According to the committee led by Gerard Mols, emeritus professor of Criminal Law and former rector magnificus of Maastricht University, there are various circumstances at RSM ‘that could pose a risk for the integrity of academic practice.’ For example, additional activities are not always mentioned, and it is unclear whether consultancy work is also included under additional activities.

Lack of clarity and transparency

The committee also finds it dubious that academics from RSM may work within the EUR Holding. That creates a ‘lack of clarity and transparency’. Furthermore, the committee revealed that the Netherlands Code of Conduct for Scientific Practice is ‘not always applied’ within the RSM BV and the EUR Holding. As a result, it is unclear ‘which core values apply’, and there is no monitoring of the activities of RSM academics within the Holding.

Nor does the organisational structure receive much approval from the Mols committee. The relationship between the faculty, the RSM BV and the Holding is complicated. “Consequently, it is not always clear who is responsible for what, which can create a vacuum for free riders.”

Cultural change

Although rules and procedures for safeguarding academic integrity are in place, the committee emphasises that there must be compliance within the commercial departments of RSM and the rest of the university. In addition, RSM must look at the culture within the faculty: “The relative autonomy of – particularly senior – professors can create a culture in which staff members do not feel free to express their opinion about academic integrity.”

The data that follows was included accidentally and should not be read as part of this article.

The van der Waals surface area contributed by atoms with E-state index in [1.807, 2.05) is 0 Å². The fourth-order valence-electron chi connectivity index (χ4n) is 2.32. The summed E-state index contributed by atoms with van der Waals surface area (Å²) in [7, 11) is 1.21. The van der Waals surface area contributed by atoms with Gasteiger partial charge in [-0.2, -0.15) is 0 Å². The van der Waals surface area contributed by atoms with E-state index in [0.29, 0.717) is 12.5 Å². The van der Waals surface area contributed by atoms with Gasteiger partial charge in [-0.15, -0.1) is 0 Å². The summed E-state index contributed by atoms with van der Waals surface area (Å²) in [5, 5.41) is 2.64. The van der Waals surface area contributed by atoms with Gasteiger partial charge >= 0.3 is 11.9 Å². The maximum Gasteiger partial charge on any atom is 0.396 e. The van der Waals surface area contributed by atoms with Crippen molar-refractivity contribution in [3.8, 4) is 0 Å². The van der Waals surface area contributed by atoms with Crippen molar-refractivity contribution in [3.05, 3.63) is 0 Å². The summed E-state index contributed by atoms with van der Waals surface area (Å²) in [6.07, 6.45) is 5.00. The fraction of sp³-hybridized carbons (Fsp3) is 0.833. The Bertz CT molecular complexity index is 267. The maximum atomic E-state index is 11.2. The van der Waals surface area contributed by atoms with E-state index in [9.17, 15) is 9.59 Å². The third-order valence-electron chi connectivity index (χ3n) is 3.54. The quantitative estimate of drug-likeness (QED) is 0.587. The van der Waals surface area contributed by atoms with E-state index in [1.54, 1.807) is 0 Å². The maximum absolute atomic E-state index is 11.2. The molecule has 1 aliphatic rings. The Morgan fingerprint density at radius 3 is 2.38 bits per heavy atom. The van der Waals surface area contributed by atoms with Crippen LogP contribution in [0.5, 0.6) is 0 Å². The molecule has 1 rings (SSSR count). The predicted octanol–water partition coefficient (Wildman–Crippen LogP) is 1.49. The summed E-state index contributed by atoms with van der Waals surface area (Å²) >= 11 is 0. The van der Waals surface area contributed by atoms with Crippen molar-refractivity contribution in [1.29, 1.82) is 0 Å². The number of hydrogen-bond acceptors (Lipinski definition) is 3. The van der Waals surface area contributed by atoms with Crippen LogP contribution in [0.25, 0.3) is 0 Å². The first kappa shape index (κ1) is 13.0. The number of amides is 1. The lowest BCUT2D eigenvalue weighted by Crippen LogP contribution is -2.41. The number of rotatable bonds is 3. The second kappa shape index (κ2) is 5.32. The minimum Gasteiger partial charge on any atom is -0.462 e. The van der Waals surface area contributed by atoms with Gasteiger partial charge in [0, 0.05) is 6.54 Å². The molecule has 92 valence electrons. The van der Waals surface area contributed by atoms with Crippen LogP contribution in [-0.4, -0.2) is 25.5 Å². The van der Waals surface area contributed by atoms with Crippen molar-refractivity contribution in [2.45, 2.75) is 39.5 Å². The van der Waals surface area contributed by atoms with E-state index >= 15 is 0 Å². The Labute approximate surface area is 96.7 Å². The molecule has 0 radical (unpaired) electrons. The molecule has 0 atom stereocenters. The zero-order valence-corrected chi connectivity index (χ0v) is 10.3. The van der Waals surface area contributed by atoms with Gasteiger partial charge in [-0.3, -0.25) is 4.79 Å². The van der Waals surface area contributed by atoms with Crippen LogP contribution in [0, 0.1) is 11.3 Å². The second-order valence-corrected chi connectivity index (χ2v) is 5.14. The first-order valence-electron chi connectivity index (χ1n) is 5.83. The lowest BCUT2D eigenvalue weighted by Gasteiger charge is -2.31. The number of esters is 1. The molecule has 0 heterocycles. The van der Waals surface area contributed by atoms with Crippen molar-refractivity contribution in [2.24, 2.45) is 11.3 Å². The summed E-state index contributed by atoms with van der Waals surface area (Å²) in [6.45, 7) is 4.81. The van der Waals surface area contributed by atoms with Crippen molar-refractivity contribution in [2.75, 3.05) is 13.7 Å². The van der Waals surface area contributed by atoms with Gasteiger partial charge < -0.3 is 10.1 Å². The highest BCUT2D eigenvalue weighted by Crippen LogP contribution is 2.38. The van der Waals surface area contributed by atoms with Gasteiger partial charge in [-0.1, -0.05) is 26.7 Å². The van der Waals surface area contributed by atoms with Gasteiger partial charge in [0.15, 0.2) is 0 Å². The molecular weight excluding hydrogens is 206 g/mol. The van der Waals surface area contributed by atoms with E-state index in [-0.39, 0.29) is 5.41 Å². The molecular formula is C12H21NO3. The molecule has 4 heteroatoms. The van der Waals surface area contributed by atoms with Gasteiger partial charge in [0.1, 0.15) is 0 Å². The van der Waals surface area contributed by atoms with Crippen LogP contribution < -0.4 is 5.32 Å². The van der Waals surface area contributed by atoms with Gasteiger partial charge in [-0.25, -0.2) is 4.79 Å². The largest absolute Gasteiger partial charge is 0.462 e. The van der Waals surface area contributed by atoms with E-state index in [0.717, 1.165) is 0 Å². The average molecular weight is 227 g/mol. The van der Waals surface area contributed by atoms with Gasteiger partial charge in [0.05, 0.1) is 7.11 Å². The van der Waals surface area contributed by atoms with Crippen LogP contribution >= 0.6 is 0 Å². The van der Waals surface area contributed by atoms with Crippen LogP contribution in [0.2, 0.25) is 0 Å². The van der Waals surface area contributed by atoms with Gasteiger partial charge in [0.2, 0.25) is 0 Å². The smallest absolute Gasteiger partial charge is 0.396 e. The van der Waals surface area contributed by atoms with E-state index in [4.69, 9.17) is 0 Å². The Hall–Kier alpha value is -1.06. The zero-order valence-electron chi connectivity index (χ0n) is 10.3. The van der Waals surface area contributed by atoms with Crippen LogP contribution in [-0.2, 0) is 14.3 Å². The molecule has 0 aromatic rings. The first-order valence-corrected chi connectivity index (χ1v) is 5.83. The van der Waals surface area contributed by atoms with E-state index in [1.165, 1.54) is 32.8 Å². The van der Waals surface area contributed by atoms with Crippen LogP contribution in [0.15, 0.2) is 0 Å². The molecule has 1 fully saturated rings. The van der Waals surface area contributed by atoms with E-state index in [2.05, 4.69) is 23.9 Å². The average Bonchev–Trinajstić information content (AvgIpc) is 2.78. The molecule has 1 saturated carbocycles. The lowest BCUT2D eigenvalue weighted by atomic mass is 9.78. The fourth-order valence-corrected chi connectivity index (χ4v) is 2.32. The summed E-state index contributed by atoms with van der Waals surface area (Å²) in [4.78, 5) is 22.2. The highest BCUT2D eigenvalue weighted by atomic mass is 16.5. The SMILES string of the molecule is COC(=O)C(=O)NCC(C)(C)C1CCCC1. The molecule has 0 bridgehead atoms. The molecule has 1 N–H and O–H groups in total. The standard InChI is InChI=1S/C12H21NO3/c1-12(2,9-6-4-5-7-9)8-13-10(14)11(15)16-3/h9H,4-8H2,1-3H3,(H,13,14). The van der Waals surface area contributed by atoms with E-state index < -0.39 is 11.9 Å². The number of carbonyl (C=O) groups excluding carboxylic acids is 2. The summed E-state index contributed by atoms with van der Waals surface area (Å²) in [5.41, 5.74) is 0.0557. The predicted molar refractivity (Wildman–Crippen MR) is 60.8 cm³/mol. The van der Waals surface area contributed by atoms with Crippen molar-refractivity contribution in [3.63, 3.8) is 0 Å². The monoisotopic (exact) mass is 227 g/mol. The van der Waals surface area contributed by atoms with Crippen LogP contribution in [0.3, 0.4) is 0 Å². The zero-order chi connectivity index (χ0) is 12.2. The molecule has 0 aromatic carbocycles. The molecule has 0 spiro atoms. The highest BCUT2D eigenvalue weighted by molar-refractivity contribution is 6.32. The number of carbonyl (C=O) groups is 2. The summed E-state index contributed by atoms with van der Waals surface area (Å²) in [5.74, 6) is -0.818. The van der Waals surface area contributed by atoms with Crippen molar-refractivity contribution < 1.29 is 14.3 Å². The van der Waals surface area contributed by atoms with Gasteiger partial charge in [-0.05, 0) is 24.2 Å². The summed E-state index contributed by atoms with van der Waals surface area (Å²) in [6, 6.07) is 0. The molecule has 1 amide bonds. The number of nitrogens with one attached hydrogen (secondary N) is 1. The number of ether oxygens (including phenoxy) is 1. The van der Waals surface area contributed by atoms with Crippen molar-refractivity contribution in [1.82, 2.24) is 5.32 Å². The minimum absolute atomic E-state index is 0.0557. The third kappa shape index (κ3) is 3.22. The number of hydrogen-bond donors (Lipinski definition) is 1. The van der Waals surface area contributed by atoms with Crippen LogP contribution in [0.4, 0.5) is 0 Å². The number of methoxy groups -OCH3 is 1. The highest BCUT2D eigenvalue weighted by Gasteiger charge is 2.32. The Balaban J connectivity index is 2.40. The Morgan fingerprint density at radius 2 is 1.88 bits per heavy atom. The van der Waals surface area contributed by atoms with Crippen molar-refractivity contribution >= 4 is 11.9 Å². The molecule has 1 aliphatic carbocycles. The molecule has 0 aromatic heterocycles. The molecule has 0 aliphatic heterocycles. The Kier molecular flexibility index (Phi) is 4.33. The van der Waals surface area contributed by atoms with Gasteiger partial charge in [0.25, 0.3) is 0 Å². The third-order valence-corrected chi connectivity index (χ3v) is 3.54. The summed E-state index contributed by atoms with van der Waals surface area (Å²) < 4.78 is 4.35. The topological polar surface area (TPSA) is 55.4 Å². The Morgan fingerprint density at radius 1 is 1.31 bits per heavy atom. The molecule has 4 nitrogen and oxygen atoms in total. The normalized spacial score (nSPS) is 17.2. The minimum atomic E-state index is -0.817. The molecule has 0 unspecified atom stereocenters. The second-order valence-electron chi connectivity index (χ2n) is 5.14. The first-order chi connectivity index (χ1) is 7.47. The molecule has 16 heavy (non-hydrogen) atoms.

Influence on education

RSM entered into various agreements with companies that describe the collaboration between the company and the faculty. In two of those contracts, there are provisions offering the company the opportunity to influence the curriculum and student profiles and to view student CVs. That is the case, for example, in the contract between Shell and RSM: The main aim of this SG is: (…) c. For Shell to potentially influence the design of the RSM curriculum and the profile of students who attend the BSc/MSc/MBA programmes.”

The committee calls the formulation of the contracts ‘very unfortunate’, but did not find any evidence of such influence being exercised on the curriculum or the profile of students. However, the committee does wonder whether providing student details is not contrary to privacy legislation.

The committee also found various sponsor contracts for the honours programmes. Companies pay RSM a sum between 1,500 and 15,000 euros in exchange for the opportunity to give guest lectures, recruit students and use the company logo on the educational material. The Mols committee has no objection to guest lectures and recruiting activities. However, it does oppose the use of the sponsor logo: “This can easily give the impression that the company is co-responsible for the content and form of the programme, while the responsibility lies exclusively with the faculty.”